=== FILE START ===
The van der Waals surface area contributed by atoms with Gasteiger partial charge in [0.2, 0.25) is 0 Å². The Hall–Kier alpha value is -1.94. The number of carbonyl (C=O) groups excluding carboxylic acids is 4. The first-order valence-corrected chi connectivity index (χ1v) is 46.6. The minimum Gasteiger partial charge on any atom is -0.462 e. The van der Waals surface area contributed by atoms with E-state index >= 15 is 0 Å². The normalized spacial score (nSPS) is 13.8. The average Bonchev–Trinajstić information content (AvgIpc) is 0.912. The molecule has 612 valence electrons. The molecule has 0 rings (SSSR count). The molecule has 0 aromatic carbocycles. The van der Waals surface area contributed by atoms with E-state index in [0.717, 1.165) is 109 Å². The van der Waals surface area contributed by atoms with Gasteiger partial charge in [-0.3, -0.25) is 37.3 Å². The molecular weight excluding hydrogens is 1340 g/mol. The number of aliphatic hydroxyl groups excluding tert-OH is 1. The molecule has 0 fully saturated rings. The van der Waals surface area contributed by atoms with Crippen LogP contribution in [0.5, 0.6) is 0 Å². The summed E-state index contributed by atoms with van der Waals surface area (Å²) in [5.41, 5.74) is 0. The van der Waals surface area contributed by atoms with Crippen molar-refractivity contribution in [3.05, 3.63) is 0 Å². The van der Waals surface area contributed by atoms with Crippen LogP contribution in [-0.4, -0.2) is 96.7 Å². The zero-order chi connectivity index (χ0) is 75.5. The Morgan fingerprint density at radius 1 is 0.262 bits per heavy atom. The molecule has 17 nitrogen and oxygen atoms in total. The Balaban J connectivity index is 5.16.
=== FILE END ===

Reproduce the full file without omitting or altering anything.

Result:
The van der Waals surface area contributed by atoms with Gasteiger partial charge in [0.2, 0.25) is 0 Å². The Hall–Kier alpha value is -1.94. The number of carbonyl (C=O) groups excluding carboxylic acids is 4. The first-order valence-corrected chi connectivity index (χ1v) is 46.6. The minimum Gasteiger partial charge on any atom is -0.462 e. The van der Waals surface area contributed by atoms with E-state index >= 15 is 0 Å². The normalized spacial score (nSPS) is 13.8. The average Bonchev–Trinajstić information content (AvgIpc) is 0.912. The molecule has 612 valence electrons. The molecule has 0 rings (SSSR count). The molecule has 0 aromatic carbocycles. The van der Waals surface area contributed by atoms with E-state index in [0.717, 1.165) is 109 Å². The van der Waals surface area contributed by atoms with Gasteiger partial charge in [-0.3, -0.25) is 37.3 Å². The molecular weight excluding hydrogens is 1340 g/mol. The number of aliphatic hydroxyl groups excluding tert-OH is 1. The molecule has 0 fully saturated rings. The van der Waals surface area contributed by atoms with Crippen LogP contribution in [0.5, 0.6) is 0 Å². The summed E-state index contributed by atoms with van der Waals surface area (Å²) in [5.41, 5.74) is 0. The van der Waals surface area contributed by atoms with Crippen molar-refractivity contribution in [3.05, 3.63) is 0 Å². The van der Waals surface area contributed by atoms with Crippen LogP contribution in [-0.4, -0.2) is 96.7 Å². The zero-order chi connectivity index (χ0) is 75.5. The Morgan fingerprint density at radius 1 is 0.262 bits per heavy atom. The molecule has 17 nitrogen and oxygen atoms in total. The Balaban J connectivity index is 5.16.